Somewhere around 6th and Market I saw someone holding up a sign that said “I put on a binder for this?”. And while I cannot empathize with that specific feeling (my troubles have sort of gone the other way in that regard) I can certainly empathize with the general feeling. I was only misgendered once this year, for example, by someone who otherwise seemed like a cool person. You know, except for the part where he disrespected the core of who I am. It shouldn’t even happen once, and it especially shouldn’t happen at an event that is ostensibly celebrating all the letters, though it rarely accomplishes that. In a time when strides are most certainly being made, when Janet Mock, Miss Major Griffin-Gracy, Jewlyes Gutierrez, and Chelsea Manning (represented in absentia by Lauren McNamara) are marshals in this year’s SF Pride parade, it can be easy to hope that things are better than five years ago the last time I volunteered with Pride (albeit in the Twin Cities) when I saw very little trans recognition, or even last year when I attended and felt quite alienated in the process. And in a lot of ways they certainly are. It’s great to see that kind of visibility for trans women. What about trans men, though? Or non-binary individuals? And what about seeing that throughout the crowd? That sign, it’s a reminder that we still have a ways to go in terms of trans representation, in terms of how we are treated, in terms of how welcome and appreciated we even feel. In a space where so many people are openly and jubilantly supporting or showing gay and lesbian individuals, rights, and expression, it’s another reminder of how the other parts of that acronym lag behind.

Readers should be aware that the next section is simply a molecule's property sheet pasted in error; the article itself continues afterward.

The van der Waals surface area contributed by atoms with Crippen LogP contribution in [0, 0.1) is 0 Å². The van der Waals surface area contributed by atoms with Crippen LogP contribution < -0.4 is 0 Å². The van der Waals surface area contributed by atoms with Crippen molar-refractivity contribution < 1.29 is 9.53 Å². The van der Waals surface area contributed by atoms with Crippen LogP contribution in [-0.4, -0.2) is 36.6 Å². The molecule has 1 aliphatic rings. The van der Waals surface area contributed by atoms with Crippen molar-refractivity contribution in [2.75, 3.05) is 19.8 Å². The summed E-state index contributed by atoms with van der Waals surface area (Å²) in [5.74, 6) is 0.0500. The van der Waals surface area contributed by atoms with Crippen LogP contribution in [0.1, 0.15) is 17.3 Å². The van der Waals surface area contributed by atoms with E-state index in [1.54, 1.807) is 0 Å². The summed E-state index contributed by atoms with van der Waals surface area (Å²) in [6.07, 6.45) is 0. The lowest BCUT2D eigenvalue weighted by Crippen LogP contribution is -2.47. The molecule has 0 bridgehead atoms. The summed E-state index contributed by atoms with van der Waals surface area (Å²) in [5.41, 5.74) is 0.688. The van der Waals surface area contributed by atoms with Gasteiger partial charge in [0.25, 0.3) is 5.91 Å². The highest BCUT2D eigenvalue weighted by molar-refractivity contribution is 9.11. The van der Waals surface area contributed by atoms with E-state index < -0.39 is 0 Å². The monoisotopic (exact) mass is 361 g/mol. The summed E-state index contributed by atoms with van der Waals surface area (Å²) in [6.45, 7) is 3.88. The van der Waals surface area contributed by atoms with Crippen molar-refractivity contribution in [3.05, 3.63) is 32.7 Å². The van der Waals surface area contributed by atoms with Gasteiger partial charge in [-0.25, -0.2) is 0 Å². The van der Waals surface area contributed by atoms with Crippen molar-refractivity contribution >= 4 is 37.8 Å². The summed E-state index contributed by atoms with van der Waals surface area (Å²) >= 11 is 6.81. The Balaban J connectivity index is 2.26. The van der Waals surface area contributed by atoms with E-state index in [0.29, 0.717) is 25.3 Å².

One might say there’s a more complicated dynamic in showing you’re trans. It’s not like I went through the crowd trying to identify trans people. But I didn’t do that with gay or lesbian or bisexual people either. It’s not like I assume people are cis or straight or anything. It’s so rarely any of my business. Many people made obvious displays of it, though, through clothing, signage, actions, etc. and while I didn’t thoroughly analyze the crowd like I said, I also didn’t really see that many people who were proudly broadcasting their transness. And hey, that is a deeply personal decision that I totally understand. But this is supposed to ostensibly be a place to do that. Then again, there’s a reason people started Trans March. Continued marginalization within a space that is supposedly there to support us is one of those reasons.